Sommerville v. Geisslers Supermarket et al

Filing 21

ORDER denying 20 Motion to Dismiss. See attached order. Signed by Judge Vanessa L. Bryant on 1/26/2012. (Fernandez, Melissa)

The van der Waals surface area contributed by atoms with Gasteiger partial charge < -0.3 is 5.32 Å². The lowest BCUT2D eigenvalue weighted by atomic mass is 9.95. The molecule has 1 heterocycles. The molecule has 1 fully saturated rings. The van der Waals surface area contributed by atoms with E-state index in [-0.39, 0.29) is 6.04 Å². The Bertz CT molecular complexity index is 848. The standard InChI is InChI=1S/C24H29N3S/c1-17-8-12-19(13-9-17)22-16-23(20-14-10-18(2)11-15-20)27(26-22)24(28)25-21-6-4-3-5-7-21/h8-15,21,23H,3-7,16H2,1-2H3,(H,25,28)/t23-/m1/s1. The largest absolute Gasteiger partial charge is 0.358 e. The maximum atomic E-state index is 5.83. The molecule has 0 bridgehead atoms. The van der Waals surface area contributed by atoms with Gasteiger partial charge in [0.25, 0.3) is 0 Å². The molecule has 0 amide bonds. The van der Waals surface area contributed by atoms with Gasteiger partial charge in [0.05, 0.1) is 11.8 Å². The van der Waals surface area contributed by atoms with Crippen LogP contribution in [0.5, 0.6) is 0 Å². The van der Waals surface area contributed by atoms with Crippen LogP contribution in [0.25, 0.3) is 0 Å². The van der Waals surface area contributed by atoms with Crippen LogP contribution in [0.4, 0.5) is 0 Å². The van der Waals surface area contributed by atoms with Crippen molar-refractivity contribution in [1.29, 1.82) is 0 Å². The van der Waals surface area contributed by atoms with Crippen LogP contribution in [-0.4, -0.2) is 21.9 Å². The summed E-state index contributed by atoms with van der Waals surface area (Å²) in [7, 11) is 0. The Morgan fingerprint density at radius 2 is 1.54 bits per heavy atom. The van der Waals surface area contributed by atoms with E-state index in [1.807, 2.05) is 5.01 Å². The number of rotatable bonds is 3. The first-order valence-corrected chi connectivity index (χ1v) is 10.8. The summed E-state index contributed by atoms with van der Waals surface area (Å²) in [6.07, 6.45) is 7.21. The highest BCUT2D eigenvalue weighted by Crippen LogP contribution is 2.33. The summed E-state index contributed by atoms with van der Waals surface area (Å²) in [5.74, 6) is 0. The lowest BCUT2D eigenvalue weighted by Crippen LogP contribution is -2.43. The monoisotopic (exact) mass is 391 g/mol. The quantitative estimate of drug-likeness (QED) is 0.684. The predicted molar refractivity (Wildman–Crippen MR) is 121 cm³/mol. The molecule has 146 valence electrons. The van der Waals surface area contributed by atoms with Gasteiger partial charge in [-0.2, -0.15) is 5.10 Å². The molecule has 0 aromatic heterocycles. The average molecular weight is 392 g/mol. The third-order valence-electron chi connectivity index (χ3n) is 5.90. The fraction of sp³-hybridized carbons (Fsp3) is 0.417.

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UNITED STATES DISTRICT COURT DISTRICT OF CONNECTICUT SIMONE SOMMERVILLE, PLAINTIFF, v. GEISSLER’S SUPERMARKET, JAMES NILSSON, JR. and TOM MACALUSO DEFENDANTS. : : : CIVIL ACTION NO. 3:10cv292(VLB) : : JANUARY 26, 2012 : : : : : ORDER DENYING DEFENDANT’S [DOC. #20] MOTION TO DISMISS Before the Court is a motion to dismiss filed by the Defendants Geissler’s Supermarket, James Nilsson, Jr. and Tom Macaluso. The Plaintiff, Simone Sommerville, has alleged that Defendants have discriminated against her on the basis of her race and age in violation of Title VII of the Civil Rights Act of 1964, as amended by the Civil Rights Act of 1991, 42 U.S.C. § 2000 et. seq. and the Age Discrimination in Employment Act, 29 U.S.C. § 621 et seq. Defendants have moved to dismiss pursuant to Federal Rule of Civil Procedure 12(b)(6) on the basis that Plaintiff has fail to state a claim upon which relief may be granted. For the reasons stated hereafter, Defendant’s motion to dismiss is denied. Facts The Plaintiff, proceeding pro se, has alleged that she suffered employment discrimination on the basis of her age and race first in 2004 and then again in 2006. See [Dkt. #2, Compl.]. She has alleged that Tom Macaluso, in her presence, called a “black man, nigger, and he told another work [sic] in front of me that he 1    is so block that stick out of snow laughing about it. I ask him about the race comment. Wrote to the owner. Numerous times no results.” [Id.]. Legal Standard “Under Federal Rule of Civil Procedure 8(a)(2), a pleading must contain a ‘short and plain statement of the claim showing that the pleader is entitled to relief.’” Ashcroft v. Iqbal, 129 S. Ct. 1937, 1949 (2009). While Rule 8 does not require detailed factual allegations, “[a] pleading that offers ‘labels and conclusions’ or ‘formulaic recitation of the elements of a cause of action will not do.’ Nor does a complaint suffice if it tenders ‘naked assertion[s]’ devoid of ‘further factual enhancement.’” Id. (internal quotations omitted). “To survive a motion to dismiss, a complaint must contain sufficient factual matter, accepted as true, to ‘state a claim to relief that is plausible on its face.’ A claim has facial plausibility when the plaintiff pleads factual content that allows the court to draw the reasonable inference that the defendant is liable for the misconduct alleged.” Id. (internal citations omitted). In considering a motion to dismiss for failure to state a claim, the Court should follow a “two-pronged approach” to evaluate the sufficiency of the complaint. Hayden v. Paterson, 594 F.3d 150, 161 (2d Cir. 2010). “A court ‘can choose to begin by identifying pleadings that, because they are no more than conclusions, are not entitled to the assumption of truth.’” Id. (quoting Iqbal, 129 S.Ct. at 1949-50). “At the second step, a court should determine whether the ‘well-pleaded factual allegations,’ assumed to be true, ‘plausibly give rise to an 2    entitlement to relief.’” Id. (quoting Iqbal, 129 S.Ct. at 1950). “The plausibility standard is not akin to a probability requirement, but it asks for more than a sheer possibility that a defendant has acted unlawfully.” Iqbal, 129 S.Ct. at 1949 (internal quotation marks omitted). Analysis As the Plaintiff is proceeding pro se, the Court must liberally construe Plaintiff’s complaint and submissions. Triestman v. Fed. Bureau of Prisons, 470 F.3d 471, 475 (2d Cir. 2006) (“This policy of liberally construing pro se submissions is driven by the understanding that implicit in the right of selfrepresentation is an obligation on the part of the court to make reasonable allowances to protect pro se litigants from inadvertent forfeiture of important rights because of their lack of legal training”) (internal quotation marks and citation omitted). “[A] pro se complaint, however inartfully pleaded, must be held to less stringent standards than formal pleadings drafted by lawyers and can only be dismissed for failure to state a claim if it appears beyond doubt that the plaintiff can prove no set of facts in support of his claim which would entitle him to relief.” Estelle v. Gamble, 429 U.S. 97, 106 (1976) (internal citation and quotation marks omitted). Here construing the complaint liberally, it does not appear beyond doubt that the Plaintiff cannot prove any set of facts to support a claim of hostile work environment. Title VII makes it unlawful for an employer to subject individuals to a discriminatorily hostile or abusive work environment. Harris v. Forklift Sys. Inc., 510 U.S. 17, 21 (1993); 42 U.S.C. § 2000e–2(a)(1). To prove that a workplace 3    is actionably “hostile” under Title VII, a plaintiff must demonstrate that: (1) she “subjectively perceive[d] the environment to be abusive;” (2) the conduct was so “severe or pervasive” that it created an “objectively hostile or abusive work environment”, meaning “an environment that a reasonable person would find hostile or abusive;” and (3) the conduct created an environment abusive to employees “because of their race, gender, religion or national origin.” Harris, 510 U.S. at 21–22. Plaintiff must demonstrate that her “workplace is permeated with discriminatory intimidation, ridicule, and insult, that is sufficiently severe or pervasive to alter the conditions of [her] employment.” Id. In her complaint, the Plaintiff has alleged a specific instance when a racist comment was made. Although it is well accepted that a single off-hand racist comment is not sufficient to establish a hostile work environment, the Court liberally construes Plaintiff’s complaint to have alleged that this type of comment made by Mr. Macaluso was common-place in the workplace and thereby emblematic of a workplace permeated with discriminatory ridicule and intimidation. See Holtz v. Rockefeller & Co., 258 F.3d 62, 76 (2d Cir, 2001) (“[s]imple teasing, offhand comments, and isolated incidents (unless extremely serious) will not amount to discriminatory changes in the terms and conditions of employment.”) (internal quotations and citations omitted). Plaintiff has also alleged that she complained about this hostile conduct to the owners of the supermarket and thus has indicated that she did subjectively perceive the environment to be abusive. Consequently, construing the complaint liberally it does not appear beyond doubt that the Plaintiff cannot prove any set of facts to 4    support her employment discrimination claim. Defendants’ motion to dismiss is hereby denied. Conclusion Based upon the above reasoning, the Defendant’s [Doc. #20] motion is DENIED. IT IS SO ORDERED. _______/s/__________ Hon. Vanessa L. Bryant United States District Judge Dated at Hartford, Connecticut: January 26, 2012 5